Above: At Cooper’s in Llano, Texas, the carver places your meat directly on the tray, to be wrapped in butcher paper later when they weigh it in. He dipped my pork loin in the sauce, saying that the sauce wouldn’t add any weight to it. He recommended adding sauce to the brisket later because the sauce would increase the weight (and cost), he said (and implied). Go figure!
Since I moved to Texas, many of my friends love to send me messages recounting their experiences with “Texas-style BBQ” (Comrade Howard and BrooklynGuy, I’m thinking of ya’ll here).
Well, I’m here to tell you that here in Texas, we don’t call it “Texas-style BBQ” or even “Texas BBQ.” We just call it “BBQ.” (Actually, some Texans just call it “food.”)
Above: Perhaps because of the distance from major cities and the fact that Llano is no longer a major transportation hub, the original Cooper’s feels like a truly homespun affair, free from the tidy marketese that adorns its web presence and satellite locations. Real deal food. The brisket melted in my mouth and the pork loin was tender and juicy. The sides were good… the beans, probably the best I’ve had so far.
On Monday night, I finally made it up to the legendary Cooper’s Pit BBQ in Llano, Texas, one of the most if not the most picturesque Texas Hill Country town I’ve visited (a veritable western movie set, really). I had spent the afternoon in Brady, Texas, the literal “heart” of Texas, as they call it. (Believe it or not, I’ve been asked to create some social media for a hunting compound up that way. Super nice folks, btw.)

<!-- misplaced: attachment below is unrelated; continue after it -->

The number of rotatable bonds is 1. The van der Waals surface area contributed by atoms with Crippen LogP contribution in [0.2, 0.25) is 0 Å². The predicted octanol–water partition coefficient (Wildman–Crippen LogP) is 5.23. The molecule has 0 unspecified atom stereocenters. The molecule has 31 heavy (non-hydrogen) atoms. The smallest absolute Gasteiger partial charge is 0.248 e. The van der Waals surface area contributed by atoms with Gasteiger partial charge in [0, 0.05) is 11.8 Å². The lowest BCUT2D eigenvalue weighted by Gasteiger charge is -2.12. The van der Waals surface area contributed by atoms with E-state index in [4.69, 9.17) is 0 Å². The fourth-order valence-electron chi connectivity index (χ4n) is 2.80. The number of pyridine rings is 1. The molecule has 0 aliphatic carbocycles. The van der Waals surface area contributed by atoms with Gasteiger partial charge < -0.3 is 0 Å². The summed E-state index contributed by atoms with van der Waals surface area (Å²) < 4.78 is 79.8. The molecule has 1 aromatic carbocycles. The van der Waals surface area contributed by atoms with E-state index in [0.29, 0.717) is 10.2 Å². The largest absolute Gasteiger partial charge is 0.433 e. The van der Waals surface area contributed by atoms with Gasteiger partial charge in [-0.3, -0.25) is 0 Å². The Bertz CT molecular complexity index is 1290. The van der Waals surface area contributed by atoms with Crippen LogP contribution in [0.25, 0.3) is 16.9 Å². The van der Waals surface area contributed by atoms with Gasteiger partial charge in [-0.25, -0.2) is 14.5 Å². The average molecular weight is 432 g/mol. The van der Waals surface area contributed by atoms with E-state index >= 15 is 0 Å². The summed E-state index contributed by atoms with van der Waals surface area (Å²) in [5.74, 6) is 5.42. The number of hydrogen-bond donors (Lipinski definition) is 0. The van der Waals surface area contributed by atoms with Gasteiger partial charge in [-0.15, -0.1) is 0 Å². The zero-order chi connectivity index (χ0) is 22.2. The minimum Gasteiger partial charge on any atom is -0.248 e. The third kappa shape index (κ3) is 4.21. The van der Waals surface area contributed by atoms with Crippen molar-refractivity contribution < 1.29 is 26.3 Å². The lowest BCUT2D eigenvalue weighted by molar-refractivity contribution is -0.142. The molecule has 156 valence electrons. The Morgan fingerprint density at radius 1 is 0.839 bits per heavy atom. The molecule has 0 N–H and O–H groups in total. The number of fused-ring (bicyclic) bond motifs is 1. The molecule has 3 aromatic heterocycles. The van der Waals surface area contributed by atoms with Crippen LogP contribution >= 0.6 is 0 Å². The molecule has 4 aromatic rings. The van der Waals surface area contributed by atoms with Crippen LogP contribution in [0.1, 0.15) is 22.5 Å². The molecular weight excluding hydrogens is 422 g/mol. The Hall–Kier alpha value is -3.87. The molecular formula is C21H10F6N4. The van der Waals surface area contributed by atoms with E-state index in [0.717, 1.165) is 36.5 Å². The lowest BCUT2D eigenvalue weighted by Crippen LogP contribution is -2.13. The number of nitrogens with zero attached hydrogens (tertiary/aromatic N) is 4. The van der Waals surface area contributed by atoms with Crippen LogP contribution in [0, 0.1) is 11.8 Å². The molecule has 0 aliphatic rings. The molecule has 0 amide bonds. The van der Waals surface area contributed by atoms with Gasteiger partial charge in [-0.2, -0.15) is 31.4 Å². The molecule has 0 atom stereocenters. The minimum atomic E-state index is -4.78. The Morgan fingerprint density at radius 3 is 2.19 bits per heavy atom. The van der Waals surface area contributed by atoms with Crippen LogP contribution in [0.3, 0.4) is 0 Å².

As I drove past Cooper’s at around 1:30 p.m., it was still packed with the local lunchtime crowd. By the time I stopped in Llano on my way back around 7, the dinner crowd had already thinned, but even on a Monday night you could see that the place had been slammed as the staff was cleaning up most of the picnic tables inside. BBQ is always best, in my experience, when it’s prepared and served in large volume.
Comrade Howard and BrooklynGuy: when are ya’ll gonna get your asses to Texas for some real BBQ?
if that ain’t ‘Country’, I’ll kiss your ass.
If that ain’t ‘Country’, it’ll hair-lip the Pope.
If that ain’t ‘Country’, it’s a damn good joke.
I’ve seen the Grand Ol’ Opry, and I’ve met Johnny Cash.
If that ain’t ‘Country’, I’ll kiss your ass.
Next time you go, get the ribs. They are FANTASTIC! I love their “vinegary” bbq sauce.
As much as I like the place, the meat-directly-on-tray approach isn’t my favorite.
Looks great, though. A spring trip to Enchanted Rock might be in order…
@Anne the sauce was awesome! So far, Cooper’s (Llano) is one of my favs! thanks for stopping by!
@S. Dilley dude, let’s go! The meat on the tray is a little intense, I must say. If that ain’t country!
Ha! Yeah, that’s certainly country! Well, cafeteria meets country.
Let’s grab a glass soon. I’m around.